In the recent Supreme Court of Appeal judgment in the matter of Trinity Asset Management v Grindstone Investments, the SCA found that the date upon which a debt becomes due must not be conflated with when repayment thereof was demanded:

A debt, which is repayable on demand, becomes due the moment the money is lent to the debtor. The court found Trinity Asset Management’s claim had prescribed after it lent the funds on 1 September 2007 in terms of a loan agreement which provided that “the loan shall be due and payable to the Lender within 30 days from the date of the delivery of the lender’s written demand”.

In and during December 2013, Trinity Asset Management delivered a letter of demand requesting it to repay the debt.

In terms of the Prescription Act, prescription of a debt will have been completed three years after it becomes “due”, unless, of course, prescription had been interrupted by, for example, an acknowledgement of debt or judicial interruption. Interruption of prescription, by acknowledging liability is one thing, attempting to revive an extinguished debt by acknowledgement is another. The Prescription Act unlike its 1943 predecessor creates a strong prescription, i.e. once there has been a necessary effluxion of time, the debt is extinguished.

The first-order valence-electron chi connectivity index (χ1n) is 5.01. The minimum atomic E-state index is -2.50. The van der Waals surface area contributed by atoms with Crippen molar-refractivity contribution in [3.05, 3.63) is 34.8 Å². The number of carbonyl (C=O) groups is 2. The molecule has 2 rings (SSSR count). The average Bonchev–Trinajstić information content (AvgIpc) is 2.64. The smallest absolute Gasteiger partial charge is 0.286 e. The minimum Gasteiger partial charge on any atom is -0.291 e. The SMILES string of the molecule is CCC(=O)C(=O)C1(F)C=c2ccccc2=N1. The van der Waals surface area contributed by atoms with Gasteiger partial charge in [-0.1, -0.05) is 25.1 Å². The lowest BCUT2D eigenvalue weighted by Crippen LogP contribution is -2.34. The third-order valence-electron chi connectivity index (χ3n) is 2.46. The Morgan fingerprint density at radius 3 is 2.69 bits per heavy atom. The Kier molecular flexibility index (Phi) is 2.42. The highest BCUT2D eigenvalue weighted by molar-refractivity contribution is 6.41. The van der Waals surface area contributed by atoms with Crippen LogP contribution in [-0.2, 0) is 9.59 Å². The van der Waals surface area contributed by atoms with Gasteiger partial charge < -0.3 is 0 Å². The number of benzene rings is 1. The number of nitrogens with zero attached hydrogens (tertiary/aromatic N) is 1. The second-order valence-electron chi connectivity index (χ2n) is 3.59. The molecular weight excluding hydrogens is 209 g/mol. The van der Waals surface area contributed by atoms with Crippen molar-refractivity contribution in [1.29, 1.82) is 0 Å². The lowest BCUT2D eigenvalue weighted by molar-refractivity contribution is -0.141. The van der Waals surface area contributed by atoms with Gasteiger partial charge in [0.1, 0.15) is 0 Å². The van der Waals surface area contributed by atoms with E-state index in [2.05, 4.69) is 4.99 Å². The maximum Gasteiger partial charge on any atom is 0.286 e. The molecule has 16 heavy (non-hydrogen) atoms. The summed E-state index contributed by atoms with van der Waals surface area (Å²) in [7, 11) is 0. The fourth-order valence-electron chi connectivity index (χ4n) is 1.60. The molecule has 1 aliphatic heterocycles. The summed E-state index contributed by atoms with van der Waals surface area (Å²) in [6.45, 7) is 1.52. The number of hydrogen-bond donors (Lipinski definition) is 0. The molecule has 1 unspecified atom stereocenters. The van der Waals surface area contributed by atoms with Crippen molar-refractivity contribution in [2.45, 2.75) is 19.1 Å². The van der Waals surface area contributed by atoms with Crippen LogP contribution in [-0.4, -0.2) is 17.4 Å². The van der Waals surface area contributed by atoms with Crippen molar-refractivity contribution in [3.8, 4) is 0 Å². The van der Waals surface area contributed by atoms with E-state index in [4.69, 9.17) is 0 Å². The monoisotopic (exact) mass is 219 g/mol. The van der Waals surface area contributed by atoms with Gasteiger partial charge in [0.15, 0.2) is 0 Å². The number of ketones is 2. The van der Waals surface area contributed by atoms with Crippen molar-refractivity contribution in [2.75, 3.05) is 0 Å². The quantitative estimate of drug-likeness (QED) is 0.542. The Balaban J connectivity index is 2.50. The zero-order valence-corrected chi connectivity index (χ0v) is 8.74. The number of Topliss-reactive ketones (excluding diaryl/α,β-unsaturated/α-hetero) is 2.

The court noted that it is easy for confusion to arise. A debt can be immediately claimable even though a demand may be necessary for it to be payable. In a minority judgment the court found that calling up the loan by way of demand, as contemplated in the loan agreement, was an essential requirement for Trinity Asset Management’s cause of action. Accordingly the running of prescription did not commence until 30 days after the making of written demand.

MM Loubser Extinctive Prescription (1996), at 62, contends that prescription serves to protect the debtor from liability in a case where he is justified in assuming that a creditor no longer intends to enforce his right. At 63, Loubser concluded as follows: “On account of the policy consideration that a creditor should not be able to rely on his own failure to demand performance from the debtor in order to delay the running prescription, the courts will require clear indication that the parties intended demand to be a condition precedent for the debt to become due, in which case prescription will only begin to run from date of demand.